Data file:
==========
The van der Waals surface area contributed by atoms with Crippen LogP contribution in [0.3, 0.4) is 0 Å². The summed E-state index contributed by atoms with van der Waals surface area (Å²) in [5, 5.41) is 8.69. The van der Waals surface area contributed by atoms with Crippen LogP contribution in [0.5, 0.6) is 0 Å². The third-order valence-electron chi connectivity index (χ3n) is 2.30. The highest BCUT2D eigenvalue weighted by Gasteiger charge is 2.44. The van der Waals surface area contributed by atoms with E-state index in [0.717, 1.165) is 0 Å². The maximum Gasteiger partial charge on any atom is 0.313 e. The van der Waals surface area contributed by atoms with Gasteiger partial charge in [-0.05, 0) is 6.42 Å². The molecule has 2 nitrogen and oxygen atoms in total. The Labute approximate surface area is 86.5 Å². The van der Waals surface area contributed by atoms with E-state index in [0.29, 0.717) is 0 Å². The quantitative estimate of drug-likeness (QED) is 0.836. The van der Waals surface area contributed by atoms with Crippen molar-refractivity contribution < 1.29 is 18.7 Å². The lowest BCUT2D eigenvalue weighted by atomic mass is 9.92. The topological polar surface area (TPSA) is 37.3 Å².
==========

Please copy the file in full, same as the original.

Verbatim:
The van der Waals surface area contributed by atoms with Crippen LogP contribution in [0.3, 0.4) is 0 Å². The summed E-state index contributed by atoms with van der Waals surface area (Å²) in [5, 5.41) is 8.69. The van der Waals surface area contributed by atoms with Crippen LogP contribution in [0.5, 0.6) is 0 Å². The third-order valence-electron chi connectivity index (χ3n) is 2.30. The highest BCUT2D eigenvalue weighted by Gasteiger charge is 2.44. The van der Waals surface area contributed by atoms with E-state index in [0.717, 1.165) is 0 Å². The maximum Gasteiger partial charge on any atom is 0.313 e. The van der Waals surface area contributed by atoms with Gasteiger partial charge in [-0.05, 0) is 6.42 Å². The molecule has 2 nitrogen and oxygen atoms in total. The Labute approximate surface area is 86.5 Å². The van der Waals surface area contributed by atoms with E-state index in [0.29, 0.717) is 0 Å². The quantitative estimate of drug-likeness (QED) is 0.836. The van der Waals surface area contributed by atoms with Crippen molar-refractivity contribution < 1.29 is 18.7 Å². The lowest BCUT2D eigenvalue weighted by atomic mass is 9.92. The topological polar surface area (TPSA) is 37.3 Å².